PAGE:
Given that prevention is better than cure, the catastrophic death toll that health workers have witnessed is hardly surprising.
Of course, there can be no recognised or appropriately trialled treatment for a novel virus and a novel illness. However, the demand for the “gold standard” of evidence-based medicine has prevented doctors from being allowed to innovate during the course of their daily work while trying to save lives.
Like World War I footsoldiers, they have been sent to the trenches ill prepared for battle by their generals.
Enter the Frontline Covid-19 Critical Care Alliance (FLCCC), comprised of a group of physicians from around the world with roughly 2,000 peer-reviewed publications between them. They set themselves the task of repurposing existing medications with very well known safety profiles.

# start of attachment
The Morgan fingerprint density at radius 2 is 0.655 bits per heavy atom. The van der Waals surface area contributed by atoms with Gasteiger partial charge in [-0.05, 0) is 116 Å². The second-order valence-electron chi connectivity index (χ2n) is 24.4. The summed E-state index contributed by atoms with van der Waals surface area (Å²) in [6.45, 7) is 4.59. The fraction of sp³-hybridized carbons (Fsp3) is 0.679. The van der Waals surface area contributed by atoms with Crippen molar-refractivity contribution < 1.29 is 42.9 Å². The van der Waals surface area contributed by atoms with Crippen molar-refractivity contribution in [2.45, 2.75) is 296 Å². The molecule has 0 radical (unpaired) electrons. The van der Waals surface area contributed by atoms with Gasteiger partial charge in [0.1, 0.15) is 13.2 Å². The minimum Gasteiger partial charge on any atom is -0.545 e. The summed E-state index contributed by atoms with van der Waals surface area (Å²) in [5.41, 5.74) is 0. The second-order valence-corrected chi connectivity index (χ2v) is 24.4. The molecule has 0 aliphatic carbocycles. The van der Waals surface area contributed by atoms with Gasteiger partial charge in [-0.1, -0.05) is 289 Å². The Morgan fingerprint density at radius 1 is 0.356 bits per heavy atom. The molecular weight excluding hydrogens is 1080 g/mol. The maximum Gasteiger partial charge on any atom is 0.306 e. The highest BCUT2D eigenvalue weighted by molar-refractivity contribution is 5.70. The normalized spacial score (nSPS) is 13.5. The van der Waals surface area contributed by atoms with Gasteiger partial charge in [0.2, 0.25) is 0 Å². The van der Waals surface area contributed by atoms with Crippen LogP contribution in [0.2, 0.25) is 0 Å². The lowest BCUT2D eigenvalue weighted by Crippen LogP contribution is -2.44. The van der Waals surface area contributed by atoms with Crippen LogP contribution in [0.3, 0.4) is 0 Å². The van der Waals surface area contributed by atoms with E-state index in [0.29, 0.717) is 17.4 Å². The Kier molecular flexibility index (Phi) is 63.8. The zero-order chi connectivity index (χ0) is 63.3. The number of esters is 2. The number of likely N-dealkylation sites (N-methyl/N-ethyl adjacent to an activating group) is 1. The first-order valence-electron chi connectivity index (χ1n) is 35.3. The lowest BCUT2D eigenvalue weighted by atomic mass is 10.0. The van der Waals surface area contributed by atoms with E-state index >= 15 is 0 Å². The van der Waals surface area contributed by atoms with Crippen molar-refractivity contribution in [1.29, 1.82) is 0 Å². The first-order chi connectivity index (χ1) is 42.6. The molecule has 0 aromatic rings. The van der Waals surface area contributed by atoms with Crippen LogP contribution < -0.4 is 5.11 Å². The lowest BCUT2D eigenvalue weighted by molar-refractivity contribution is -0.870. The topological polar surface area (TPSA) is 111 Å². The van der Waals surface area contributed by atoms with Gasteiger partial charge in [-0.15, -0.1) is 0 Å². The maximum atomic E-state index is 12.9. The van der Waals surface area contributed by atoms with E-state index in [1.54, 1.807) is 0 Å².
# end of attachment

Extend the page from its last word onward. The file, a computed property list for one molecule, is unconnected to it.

They recognised that in a pandemic the priority is saving lives and they understood administering a drug that may help – but would cause no harm even if it did not work – was a legitimate approach and far more constructive and ethical than withholding that drug and watching patients die while waiting for large-scale trials on its efficacy.
They have done an amazing job and in the process saved countless lives. In the course of their work they pioneered the use of steroids on hospitalised Covid-19 patients and they went on to develop an early treatment protocol using ivermectin – a drug developed in 1975 to treat parasites that won its inventor a Nobel Prize and is included on the World Health Organisation’s list of essential medicines.